As infections rise, the San Joaquin Valley becomes the land of the eternal COVID surge

An empty highway at sunrise.
The sun rises on the Golden State Highway just south of Fresno. The rural, agricultural San Joaquin Valley has continued to be hard-hit by the coronavirus, even when case numbers have been lower in more populated parts of California.
(Tomas Ovalle / For The Times)

This is what the COVID-19 pandemic looks like in the part of California where the Delta variant surge refuses to let up.

In Fresno County, understaffed hospitals have been so clogged that ambulance crews have stopped transporting people unless they have a life-threatening emergency.

In Tulare County, a Visalia hospital — which has been treating more COVID-19 patients in recent days than any other medical facility in the state — declared an internal disaster last week on a day 51 patients in the emergency room waited for a bed to open up.

And this week, sparsely populated Kings County, which has one of California’s lowest vaccination rates, had one of the state’s highest per capita COVID-19 hospitalization rates.

A nurse about to vaccinate a patient.
RN Melanie Albor prepares to vaccinate resident Peggy Arnold, left, at an affordable housing community in February 2021 in Tracy, Calif.
(Brian van der Brug / Los Angeles Times)

Over the last year and a half, the rural, agricultural San Joaquin Valley has been a perpetual hot spot for the virus — the land of the eternal COVID-19 surge.

Case numbers and hospitalizations plummeted across California, including in Los Angeles and the San Francisco Bay Area, after the height of the summer surge. But not in the San Joaquin Valley.

“We kind of have been feeling like the forgotten area of California as we read that, statewide, things are improving,” Gary Herbst, chief executive of Kaweah Health Medical Center in Visalia, told The Times. “It’s like we’re almost in a different country, even though we are right here in the middle of the state.”

The San Joaquin Valley this week has the state’s highest rate of COVID-19 hospitalizations. For every 100,000 residents, the region had 24 people hospitalized with COVID-19. Southern California, by comparison, had eight per 100,000 residents hospitalized with the virus. The San Francisco Bay Area had four.

In Fresno County, the region’s most populous, the vast majority of patients now hospitalized with COVID-19 are unvaccinated. They are mostly people in their 30s, 40s and 50s, and are often the primary financial providers for their families.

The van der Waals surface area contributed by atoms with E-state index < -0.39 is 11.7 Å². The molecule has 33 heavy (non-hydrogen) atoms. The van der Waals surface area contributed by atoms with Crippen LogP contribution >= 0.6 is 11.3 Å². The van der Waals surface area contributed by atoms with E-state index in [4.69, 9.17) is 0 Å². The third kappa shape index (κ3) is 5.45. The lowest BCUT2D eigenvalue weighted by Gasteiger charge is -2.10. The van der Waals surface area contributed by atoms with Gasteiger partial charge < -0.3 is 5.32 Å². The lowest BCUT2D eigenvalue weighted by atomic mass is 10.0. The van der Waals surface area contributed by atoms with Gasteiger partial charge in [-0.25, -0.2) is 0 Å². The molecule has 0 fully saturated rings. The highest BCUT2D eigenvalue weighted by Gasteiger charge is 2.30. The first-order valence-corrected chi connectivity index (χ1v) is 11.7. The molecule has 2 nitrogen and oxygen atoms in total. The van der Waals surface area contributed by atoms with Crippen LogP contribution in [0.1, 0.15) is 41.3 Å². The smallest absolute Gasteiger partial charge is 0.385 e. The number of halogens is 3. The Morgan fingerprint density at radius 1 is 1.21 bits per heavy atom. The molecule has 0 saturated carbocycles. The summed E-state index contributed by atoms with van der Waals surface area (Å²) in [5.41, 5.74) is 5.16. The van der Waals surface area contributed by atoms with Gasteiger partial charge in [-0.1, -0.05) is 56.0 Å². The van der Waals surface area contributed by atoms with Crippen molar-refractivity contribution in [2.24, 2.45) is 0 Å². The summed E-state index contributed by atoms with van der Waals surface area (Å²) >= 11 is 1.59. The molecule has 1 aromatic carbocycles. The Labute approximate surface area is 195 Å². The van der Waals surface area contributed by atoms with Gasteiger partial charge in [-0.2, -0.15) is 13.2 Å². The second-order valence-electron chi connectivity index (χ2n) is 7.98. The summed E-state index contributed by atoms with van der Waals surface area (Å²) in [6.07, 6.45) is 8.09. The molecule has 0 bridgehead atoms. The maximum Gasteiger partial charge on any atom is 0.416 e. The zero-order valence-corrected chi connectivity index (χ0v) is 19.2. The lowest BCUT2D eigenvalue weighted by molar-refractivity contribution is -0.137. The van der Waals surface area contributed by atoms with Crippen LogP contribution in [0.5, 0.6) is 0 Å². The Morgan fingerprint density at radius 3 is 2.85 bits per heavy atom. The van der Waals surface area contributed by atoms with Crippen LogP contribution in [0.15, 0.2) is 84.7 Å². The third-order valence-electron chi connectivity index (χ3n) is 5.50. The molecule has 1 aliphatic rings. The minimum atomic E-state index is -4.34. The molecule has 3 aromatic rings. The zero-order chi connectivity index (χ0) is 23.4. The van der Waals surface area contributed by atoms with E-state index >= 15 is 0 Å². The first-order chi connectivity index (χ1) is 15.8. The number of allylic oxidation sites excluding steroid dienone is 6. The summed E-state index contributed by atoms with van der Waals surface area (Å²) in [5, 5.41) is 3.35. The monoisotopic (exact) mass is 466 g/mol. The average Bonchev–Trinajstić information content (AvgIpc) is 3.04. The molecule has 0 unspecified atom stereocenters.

There are many reasons the region is continuously besieged, but the primary culprit, public health officials and hospital administrators say, is a low rate of vaccination.

Kings County has the third-lowest inoculation rate in the state, with just 39% of its 150,000 residents fully vaccinated, compared to 63% of all Californians.

A man receiving the vaccine in his right arm.
Albor vaccinates another resident at an affordable housing community.
(Brian van der Brug / Los Angeles Times)

On Tuesday, the county had the state’s highest per capita COVID-19 hospitalization rate, with 34 patients per 100,000 people. By comparison, Los Angeles County, which has 64% of its 10 million residents fully vaccinated, had 6.5 patients per 100,000 people.

There’s also politics. The San Joaquin Valley is largely conservative, and, nationwide, rural residents and Republicans are among the least likely people to be vaccinated against COVID-19, surveys show.

Fresno City Councilman Garry Bredefeld — who has tweeted “Let’s go Brandon,” code for “F— Joe Biden”, multiple times in recent days — said he and his constituents believe the government has overstepped its bounds with business lockdowns, school and church closures, and mask and vaccine mandates.

Bredefeld said he is vaccinated and that he encourages people to get vaccinated if they want to. But he called it “experimental” and said no one should be forced by the government or their employers to get it.

“This is still America, land of the free, and that means freedom to make your own decisions for yourself, your children and your family,” he said.

The valley’s essential workers in agriculture and food processing — who are primarily Latino, often live in crowded housing, and never were able to work remotely — have been hard-hit by the virus.

The San Joaquin Valley is plagued by a chronic shortage of doctors, and there are fewer hospitals and pharmacies across vast rural areas.

And the region has a high level of poverty. With that, medical officials say, comes high levels of chronic health conditions that make residents more vulnerable to COVID-19 hospitalization and death: diabetes, congestive heart failure, asthma and obesity.

“We’re dealing with decades of health disparities, and we’re trying to fix it all during an emergency response, and the results aren’t there, to be quite frank,” Fresno County interim health officer Rais Vohra told reporters last week.

Last month, health officials were optimistic that trends were headed in the right direction after the Delta surge peaked in August.